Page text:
Ah, New York, you muse of novelists and filmmakers... you've done it again, in Jhumpa Lahiri's The Namesake. I'm a little late to the party on this one, I admit, especially since I've taught her short story collection The Interpreter of Maladies. But I have to say that reviews bear some responsibility. I can only see the words "coming of age" so many times before I start thinking I can put off reading this oh-so-important novel. However, Namesake is worth it, and the great thing about modern coming-of-age novels is that they can portray important times of life like high school and college without being treated as un-serious. The hero, Gogol Ganguli, struggles with his name and all it represents: his family's complex history and immigration, relationship to art, adjustment to life in America. It handles the issues of a second-generation child and his interracial dating without ever becoming too symbolic or cliched, which in itself is a true feat. And, since Lahiri is nothing if not a fun descriptive writer, there's also lots of loving portrayal of NYC's urban desert and yummy Indian desserts.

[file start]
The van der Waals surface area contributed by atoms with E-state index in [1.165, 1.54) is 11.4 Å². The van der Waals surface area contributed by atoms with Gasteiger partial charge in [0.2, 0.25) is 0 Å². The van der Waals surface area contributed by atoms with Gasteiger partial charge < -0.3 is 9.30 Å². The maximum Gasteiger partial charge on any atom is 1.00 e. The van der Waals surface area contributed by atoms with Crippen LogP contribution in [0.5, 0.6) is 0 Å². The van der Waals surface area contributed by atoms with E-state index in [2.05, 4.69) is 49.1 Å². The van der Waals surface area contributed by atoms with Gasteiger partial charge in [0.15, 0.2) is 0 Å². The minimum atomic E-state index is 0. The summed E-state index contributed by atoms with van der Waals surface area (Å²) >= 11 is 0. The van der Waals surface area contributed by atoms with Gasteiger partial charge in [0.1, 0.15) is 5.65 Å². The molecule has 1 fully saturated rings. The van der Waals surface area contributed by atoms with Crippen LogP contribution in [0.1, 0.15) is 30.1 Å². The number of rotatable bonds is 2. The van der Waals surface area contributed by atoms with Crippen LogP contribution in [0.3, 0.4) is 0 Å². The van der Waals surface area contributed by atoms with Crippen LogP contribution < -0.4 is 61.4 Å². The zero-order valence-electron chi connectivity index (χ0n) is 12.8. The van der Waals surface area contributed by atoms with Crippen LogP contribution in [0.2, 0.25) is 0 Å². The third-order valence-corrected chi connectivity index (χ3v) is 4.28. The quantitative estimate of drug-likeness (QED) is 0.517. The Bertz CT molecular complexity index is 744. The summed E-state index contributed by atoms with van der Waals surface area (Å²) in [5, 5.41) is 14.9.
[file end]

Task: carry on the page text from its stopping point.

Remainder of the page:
I'm looking forward to renting the movie that was made by Mira Nair starring Kal Penn, late of House and soon of the White House.